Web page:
Monday, November 21, 2011

Playing with the girls and how hands on play has changed my views of how to play with the children

I had being going on a bit of a play rut. The children were somehow growing to a stage where development happened so imperceptibly and yet so overwhelmingly that it was difficult to get it on paper. This was illustrated by the reduction in prolificity of my writing. Things were also happening at work which suggested change and increased responsibilities, responsibilities involving two feet long to do lists and responsibilities that I am still coming into terms with.

One of the hands on challenges, last Friday's I think, was cooking with your kids. The girls and I often putter around the kitchen together, making cakes, cookies (like the batch of heart shaped ginger cookies that we made for Anjali's school farewell). I didnt want to make another sweet thing, I have been having a bit of battle with my weight and have taken a soft decision to lay off juices and desserts. So the best thing to do was to make pizza.

Anjali had had a coupon to redeem from the girls' good deeds coupon box. They get about one coupon a day, on the average, which they could redeem anytime, . Anjali wanted to redeem her walk with nature coupon for a trip to the nature park. So, Friday evening, we cycled over to the park and played in the sand pit. And instead of taking the usual hands off, give instruction approach that i usually took, I decided to get in the pit and put my fingers in the sand, digging trenches for Anjali to pour water into and making little castles with Sophia to house her fairies. There is a little brook just across the sand pit, which makes a good source of water, to wash legs and sandy hands and also as water source to add spice and channels to sand play.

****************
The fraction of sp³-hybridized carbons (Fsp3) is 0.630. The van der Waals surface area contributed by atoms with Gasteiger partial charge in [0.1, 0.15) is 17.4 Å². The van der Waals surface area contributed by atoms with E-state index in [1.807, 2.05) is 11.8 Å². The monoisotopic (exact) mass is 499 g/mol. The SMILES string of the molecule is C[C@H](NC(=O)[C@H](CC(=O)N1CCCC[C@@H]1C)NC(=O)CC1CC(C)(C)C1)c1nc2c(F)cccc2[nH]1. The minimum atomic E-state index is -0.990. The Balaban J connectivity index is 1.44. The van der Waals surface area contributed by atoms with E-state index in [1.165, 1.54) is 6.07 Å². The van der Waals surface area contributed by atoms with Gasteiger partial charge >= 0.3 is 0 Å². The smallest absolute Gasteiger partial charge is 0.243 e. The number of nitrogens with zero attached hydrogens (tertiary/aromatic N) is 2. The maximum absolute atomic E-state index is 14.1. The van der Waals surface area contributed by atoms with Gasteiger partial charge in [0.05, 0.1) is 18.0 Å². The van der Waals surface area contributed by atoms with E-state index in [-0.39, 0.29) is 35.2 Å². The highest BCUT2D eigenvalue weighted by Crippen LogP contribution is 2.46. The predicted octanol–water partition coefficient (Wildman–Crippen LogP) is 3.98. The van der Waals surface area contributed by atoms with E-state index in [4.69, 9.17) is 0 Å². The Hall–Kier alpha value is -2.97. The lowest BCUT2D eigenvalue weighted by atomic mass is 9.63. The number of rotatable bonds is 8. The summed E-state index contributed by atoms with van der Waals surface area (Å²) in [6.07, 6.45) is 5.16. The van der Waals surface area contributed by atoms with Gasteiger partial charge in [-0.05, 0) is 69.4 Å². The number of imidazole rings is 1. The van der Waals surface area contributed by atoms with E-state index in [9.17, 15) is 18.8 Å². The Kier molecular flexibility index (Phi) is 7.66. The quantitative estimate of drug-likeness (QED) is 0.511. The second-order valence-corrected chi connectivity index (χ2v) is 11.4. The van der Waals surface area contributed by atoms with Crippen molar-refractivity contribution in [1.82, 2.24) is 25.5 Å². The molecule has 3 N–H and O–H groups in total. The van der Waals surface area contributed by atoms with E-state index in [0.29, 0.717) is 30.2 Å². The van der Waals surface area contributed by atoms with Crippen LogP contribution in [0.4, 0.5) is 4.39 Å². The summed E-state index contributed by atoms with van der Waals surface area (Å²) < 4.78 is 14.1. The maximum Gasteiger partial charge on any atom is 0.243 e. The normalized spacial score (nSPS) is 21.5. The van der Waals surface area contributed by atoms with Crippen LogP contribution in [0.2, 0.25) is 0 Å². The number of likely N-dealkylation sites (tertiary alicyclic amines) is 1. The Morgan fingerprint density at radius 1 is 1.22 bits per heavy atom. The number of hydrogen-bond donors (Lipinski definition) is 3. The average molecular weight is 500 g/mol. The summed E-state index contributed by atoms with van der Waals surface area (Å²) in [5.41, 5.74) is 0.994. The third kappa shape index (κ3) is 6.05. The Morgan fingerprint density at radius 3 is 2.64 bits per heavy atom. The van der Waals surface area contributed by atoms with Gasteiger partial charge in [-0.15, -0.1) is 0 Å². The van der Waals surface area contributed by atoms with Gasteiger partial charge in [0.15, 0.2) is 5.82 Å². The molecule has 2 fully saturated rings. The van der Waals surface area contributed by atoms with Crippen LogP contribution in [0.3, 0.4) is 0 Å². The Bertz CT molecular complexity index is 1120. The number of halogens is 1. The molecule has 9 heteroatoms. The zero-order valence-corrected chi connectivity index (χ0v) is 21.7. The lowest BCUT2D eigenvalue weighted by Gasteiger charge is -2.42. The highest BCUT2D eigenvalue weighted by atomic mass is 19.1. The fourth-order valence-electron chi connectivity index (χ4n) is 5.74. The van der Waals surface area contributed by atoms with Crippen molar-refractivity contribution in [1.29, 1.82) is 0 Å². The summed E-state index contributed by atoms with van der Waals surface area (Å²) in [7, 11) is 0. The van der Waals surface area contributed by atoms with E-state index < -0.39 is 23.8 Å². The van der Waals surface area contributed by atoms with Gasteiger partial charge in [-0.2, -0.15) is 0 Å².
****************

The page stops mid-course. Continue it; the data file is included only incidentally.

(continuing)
We biked past the market to get cheese for pizza.

On Saturday morning, Anjali woke up early and helped to do the following for the pizza. Saturday is one of those days where we have a deficit of vegetables and I tend to fish out stuff from the bottom of the fridge for lunch. The only thing that was left and was pizza friendly was the pack of cherry tomatoes. Anjali, who likes to cut vegetables, doens like to cut tomatoes in general and cherry tomatoes in specific, because cherry tomatoes are "rond, small and roll away". To top it off, they squirt juice on her as she cuts them.

It was a great opportunity to sit with her and work out the nuances of cutting the tomatoes. I showed her a couple and then let her to work while I let the sauce bubble and put the dough in the bread maker. Soon, we had, not only cut cherry tomatoes, but also a load of tomato seeds which Anjali cheerfully declared that she would plant.

It is important, I think, so facilitate creative ideas as thye crop up. So we cut up an old juice bottle and took it to the garden, filled it with earth and compost. Then the girls dug holes and spooned seeds inside them to cover up. We have had some luck with tomato plants so far, even though none have fruited, so I am somewhat optimistic about the plants that Anjali has come up with.

By that time Sophia was up and she also helped with the planting, and then we washed up and had breakfast. The dough was ready when the breakfast was done, and the girls helped me to spread the dough in the baking pan. Anjali used her hands to spread the tomato sauce on the dough and bboth girls helped in the spreadin of the cherry tomato and cheese topping. The pizza was ready for the oven and we went to the Make believe exhibition at the Science center.

Its amazing to see how many parents are taking up the initiative for developing exploration centered activities and exhibitions for kids. I have written extensively about the playeum and how much the children and I enjoy working with them. The girls had a nice time at the make believe exhibition where the order of the day was exploration. I believe that Anjali enjoyed most the construction station where the children had giant foam blocks for building. The thing was the these blocks were resistant enough for the children to climb on their constructions. Anjali's creation morphed from what was originally a tower of rectangles to some fairly complicated structure as she figured out that she needed to add supporting structures to her tower. I wish I had a camera, but I had left the phone at home.

We had pizza for lunch, the same one that we made at home, at a grassy spot in the Science center gardens.

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